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There are three primary classifications of joints, only two of which are movable: fibrous (immovable), cartilagenous (slightly movable) and synovial (freely movable). However, there are several subcategories of movable j... More »

www.reference.com Science Human Anatomy

Slightly movable joints are also known as cartilaginous joints or amphiarthrosis joints. These types of joints are formed by bones that are connected by cartilage. The joints are only slightly movable and cannot rotate o... More »

www.reference.com Science Human Anatomy

BBC states that the only movable joint on the skull is part of the mandible, or the lower jaw bone. According to the University of Washington School of Medicine, the joint formed around the mandible is known as the tempo... More »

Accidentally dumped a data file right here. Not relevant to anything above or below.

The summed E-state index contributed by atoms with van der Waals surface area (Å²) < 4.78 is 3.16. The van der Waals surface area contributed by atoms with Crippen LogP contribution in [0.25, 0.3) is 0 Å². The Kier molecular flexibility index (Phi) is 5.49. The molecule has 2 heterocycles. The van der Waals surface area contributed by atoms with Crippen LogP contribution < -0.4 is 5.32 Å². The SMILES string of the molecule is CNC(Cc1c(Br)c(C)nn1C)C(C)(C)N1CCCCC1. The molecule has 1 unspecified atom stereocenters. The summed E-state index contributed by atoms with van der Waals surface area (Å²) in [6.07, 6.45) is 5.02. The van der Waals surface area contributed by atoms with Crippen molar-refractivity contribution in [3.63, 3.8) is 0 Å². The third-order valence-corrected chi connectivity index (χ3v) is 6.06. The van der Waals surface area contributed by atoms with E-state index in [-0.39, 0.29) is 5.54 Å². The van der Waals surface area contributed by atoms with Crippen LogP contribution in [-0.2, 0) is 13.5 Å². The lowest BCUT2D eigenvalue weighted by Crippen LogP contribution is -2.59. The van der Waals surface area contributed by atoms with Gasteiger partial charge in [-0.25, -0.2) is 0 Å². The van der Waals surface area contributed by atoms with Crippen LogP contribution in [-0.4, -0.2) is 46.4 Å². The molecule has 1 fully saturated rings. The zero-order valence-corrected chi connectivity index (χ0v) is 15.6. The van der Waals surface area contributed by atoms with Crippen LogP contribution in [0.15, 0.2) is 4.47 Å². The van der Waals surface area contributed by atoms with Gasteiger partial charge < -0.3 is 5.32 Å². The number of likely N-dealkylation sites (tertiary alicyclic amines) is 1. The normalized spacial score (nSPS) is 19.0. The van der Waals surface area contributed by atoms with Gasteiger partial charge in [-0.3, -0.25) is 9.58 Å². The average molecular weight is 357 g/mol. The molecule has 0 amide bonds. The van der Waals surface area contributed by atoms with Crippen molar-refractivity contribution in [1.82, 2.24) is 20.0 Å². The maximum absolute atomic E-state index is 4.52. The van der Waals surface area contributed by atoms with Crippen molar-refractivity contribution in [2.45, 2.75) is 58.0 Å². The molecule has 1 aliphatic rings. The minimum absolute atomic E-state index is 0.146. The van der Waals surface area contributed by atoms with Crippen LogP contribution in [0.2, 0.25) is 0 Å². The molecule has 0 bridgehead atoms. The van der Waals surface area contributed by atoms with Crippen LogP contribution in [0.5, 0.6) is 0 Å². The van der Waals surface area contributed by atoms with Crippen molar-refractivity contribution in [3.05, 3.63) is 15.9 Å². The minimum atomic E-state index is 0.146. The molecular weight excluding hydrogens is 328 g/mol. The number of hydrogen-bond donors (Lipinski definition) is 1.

www.reference.com Science Human Anatomy Bones
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The wrist is one of the most complex joints in the body, comprised of multiple small bones and joints and capable of multiple degrees of freedom, according to eOrthopod. The anatomy of the wrist is complicated because it... More »

www.reference.com Science Human Anatomy

The interphalangeal joints are all hinge joints, or joints that involve the articulation of only two bones and that only move in a single plane. The interphalangeal joints, like other hinge joints in the body, are synovi... More »

www.reference.com Science Human Anatomy

Slightly movable joints are also known as cartilaginous joints or amphiarthrosis joints. These types of joints are formed by bones that are connected by cartilage. The joints are only slightly movable and cannot rotate o... More »

www.reference.com Science Human Anatomy

A human foot has many structures, including bones, joints, nerves, blood vessel, muscles, ligaments and tendons. It has three sections, the forefoot, the midfoot and the hindfoot. More »

www.reference.com Science Human Anatomy